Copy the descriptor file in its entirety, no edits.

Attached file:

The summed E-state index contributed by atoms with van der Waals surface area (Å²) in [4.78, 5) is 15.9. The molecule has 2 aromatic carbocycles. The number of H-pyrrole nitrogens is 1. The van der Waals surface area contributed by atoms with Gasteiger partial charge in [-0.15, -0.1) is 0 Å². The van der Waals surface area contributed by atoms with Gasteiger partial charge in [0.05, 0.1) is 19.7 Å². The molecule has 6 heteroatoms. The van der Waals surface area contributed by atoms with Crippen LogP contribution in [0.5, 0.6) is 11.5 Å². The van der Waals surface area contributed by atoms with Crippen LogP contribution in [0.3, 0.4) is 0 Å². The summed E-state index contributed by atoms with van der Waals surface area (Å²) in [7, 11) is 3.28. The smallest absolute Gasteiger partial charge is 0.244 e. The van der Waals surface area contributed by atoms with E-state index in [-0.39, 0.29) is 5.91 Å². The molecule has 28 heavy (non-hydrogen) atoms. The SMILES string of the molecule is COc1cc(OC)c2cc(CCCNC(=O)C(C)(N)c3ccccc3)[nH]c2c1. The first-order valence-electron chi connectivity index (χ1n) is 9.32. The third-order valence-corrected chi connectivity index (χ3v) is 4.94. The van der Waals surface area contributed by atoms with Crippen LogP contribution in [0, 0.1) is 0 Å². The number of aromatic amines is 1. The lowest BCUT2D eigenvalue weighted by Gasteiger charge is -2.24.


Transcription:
The summed E-state index contributed by atoms with van der Waals surface area (Å²) in [4.78, 5) is 15.9. The molecule has 2 aromatic carbocycles. The number of H-pyrrole nitrogens is 1. The van der Waals surface area contributed by atoms with Gasteiger partial charge in [-0.15, -0.1) is 0 Å². The van der Waals surface area contributed by atoms with Gasteiger partial charge in [0.05, 0.1) is 19.7 Å². The molecule has 6 heteroatoms. The van der Waals surface area contributed by atoms with Crippen LogP contribution in [0.5, 0.6) is 11.5 Å². The van der Waals surface area contributed by atoms with Crippen LogP contribution in [0.3, 0.4) is 0 Å². The summed E-state index contributed by atoms with van der Waals surface area (Å²) in [7, 11) is 3.28. The smallest absolute Gasteiger partial charge is 0.244 e. The van der Waals surface area contributed by atoms with E-state index in [-0.39, 0.29) is 5.91 Å². The molecule has 28 heavy (non-hydrogen) atoms. The SMILES string of the molecule is COc1cc(OC)c2cc(CCCNC(=O)C(C)(N)c3ccccc3)[nH]c2c1. The first-order valence-electron chi connectivity index (χ1n) is 9.32. The third-order valence-corrected chi connectivity index (χ3v) is 4.94. The van der Waals surface area contributed by atoms with Crippen LogP contribution in [0, 0.1) is 0 Å². The number of aromatic amines is 1. The lowest BCUT2D eigenvalue weighted by Gasteiger charge is -2.24.